Great Truths Concerning The Church

The life of every believer in Christ and, thus, the church, is the place God has chosen to put His Name and display His glory. Compare Haggai 1:1–2:9 with 1 Cor 3:16 and Eph 2:19-22 “… ye are the temple of God” and “… an holy temple of God.” Christ has such loving affections for the church that He has purchased it with His own blood (Acts 20:28; Galatians 2:20; Eph 5:25). The church is the great object lesson of God to the invisible creation. So the church should reflect the great truths of God in its worship of Him in this world and in its proclaiming of Him to this world. As we do, He is glorified to the hosts of angels because they view His wisdom in ways never seen before until the church was purchased by His blood (Eph 3:6-10; 1 Pet 2:5, 9).

Sadly, the church too many times is a poor reflection of God’s wisdom and glory. I was grieved (as I’m sure the angels were) by the battle for control of St. Stanislaus church in St. Louis Missouri. Two quotes from the front page article of the Post-Dispatch were so vivid. The reporter wrote, “The real question is, who is in control of St. Stanislaus church?” He also quoted the members of St. Stanislaus as saying, “We met with the Archbishop and the message was clear— ‘turn over the deed to your church building and land to the Archdiocese or lose your priest.’ ” The member went on to say that if they lost their priest they could no longer worship or partake of the Lord’s Supper. If I was brought to tears by this article, can you imagine how God feels since He laid down His life for the church. The sadness was deepened because as the members of St. Stanislaus and the Archbishop wanted control of it, both were wrong. God has given our crucified, risen, and highly exalted Lord Jesus as Head over all things to the church. Rightfully so, after all, He purchased it with His blood (Ephesians 1:20-23). Secondly, all believers are priests to God, equipped and empowered by His Spirit to perform the worship and service due our great God and Savior (1 Peter 2:5, 9; Rev 1:6; Romans 12:1-2; Titus 2:13). Grieving with the heart of God, I wrote them to explain these simple truths. If believed, these truths would deliver them, glorify God, and accurately reflect God’s wisdom in His church to the angels.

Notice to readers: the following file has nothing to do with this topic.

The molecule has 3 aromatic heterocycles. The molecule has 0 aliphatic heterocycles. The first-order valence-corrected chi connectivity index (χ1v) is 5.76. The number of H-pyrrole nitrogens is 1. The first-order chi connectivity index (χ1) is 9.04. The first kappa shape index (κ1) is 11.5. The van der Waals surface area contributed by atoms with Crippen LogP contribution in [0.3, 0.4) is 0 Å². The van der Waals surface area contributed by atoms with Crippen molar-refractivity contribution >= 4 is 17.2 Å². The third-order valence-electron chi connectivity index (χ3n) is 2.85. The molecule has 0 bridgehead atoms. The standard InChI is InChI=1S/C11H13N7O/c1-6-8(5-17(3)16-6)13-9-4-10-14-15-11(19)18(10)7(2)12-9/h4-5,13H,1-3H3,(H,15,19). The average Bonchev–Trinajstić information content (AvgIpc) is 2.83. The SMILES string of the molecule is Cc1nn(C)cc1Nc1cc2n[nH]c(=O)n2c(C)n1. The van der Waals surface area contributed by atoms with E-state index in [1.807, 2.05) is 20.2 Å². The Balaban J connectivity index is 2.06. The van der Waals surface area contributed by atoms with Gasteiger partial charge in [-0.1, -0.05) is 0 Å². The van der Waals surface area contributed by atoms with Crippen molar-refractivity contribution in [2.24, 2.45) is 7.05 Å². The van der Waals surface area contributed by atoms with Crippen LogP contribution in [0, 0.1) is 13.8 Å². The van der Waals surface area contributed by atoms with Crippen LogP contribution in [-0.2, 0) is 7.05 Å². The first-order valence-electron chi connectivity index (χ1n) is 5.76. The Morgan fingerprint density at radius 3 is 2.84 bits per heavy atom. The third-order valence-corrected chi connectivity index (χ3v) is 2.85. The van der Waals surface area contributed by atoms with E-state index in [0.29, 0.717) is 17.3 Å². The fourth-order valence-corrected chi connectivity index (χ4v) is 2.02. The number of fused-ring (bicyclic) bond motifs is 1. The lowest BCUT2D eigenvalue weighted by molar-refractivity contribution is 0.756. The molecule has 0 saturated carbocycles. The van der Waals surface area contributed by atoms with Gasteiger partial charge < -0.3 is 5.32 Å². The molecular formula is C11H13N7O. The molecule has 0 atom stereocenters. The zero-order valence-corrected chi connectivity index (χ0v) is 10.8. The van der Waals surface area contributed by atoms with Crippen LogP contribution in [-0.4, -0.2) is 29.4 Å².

I still pray for St. Stanislaus. However, in principle, the lesson for us is: There but by the grace of God go us. We can have compassion on them instead of a critical spirit because we too are beset with weakness in how our lives and, therefore, collectively how our assembly reflects the great biblical truths concerning His church (Heb 5:2). Therefore, it is impressed upon us to know the great truths of the church. If God had not spoken, we would not know. So it is to His Word we look for the great truths of His blood purchased church. His church includes all who have repented in God’s presence only to be comforted by faith in the blood of His Son—Jesus, which has satisfied God’s justice regarding our offense against His Holy nature (Is 6:3).

We get the word church from the Greek word ekklesia in Scripture. It is translated as assembly also. It literally means “a called-out company or gathering.” It is used for various gatherings such as an angry mob in Acts 19:32, 39, 41. Typically when there is a gathering or assembly of people they gather with or to a common interest or object. For example, at a sporting event thousands of people gather with great commitment and zeal to root their team to victory.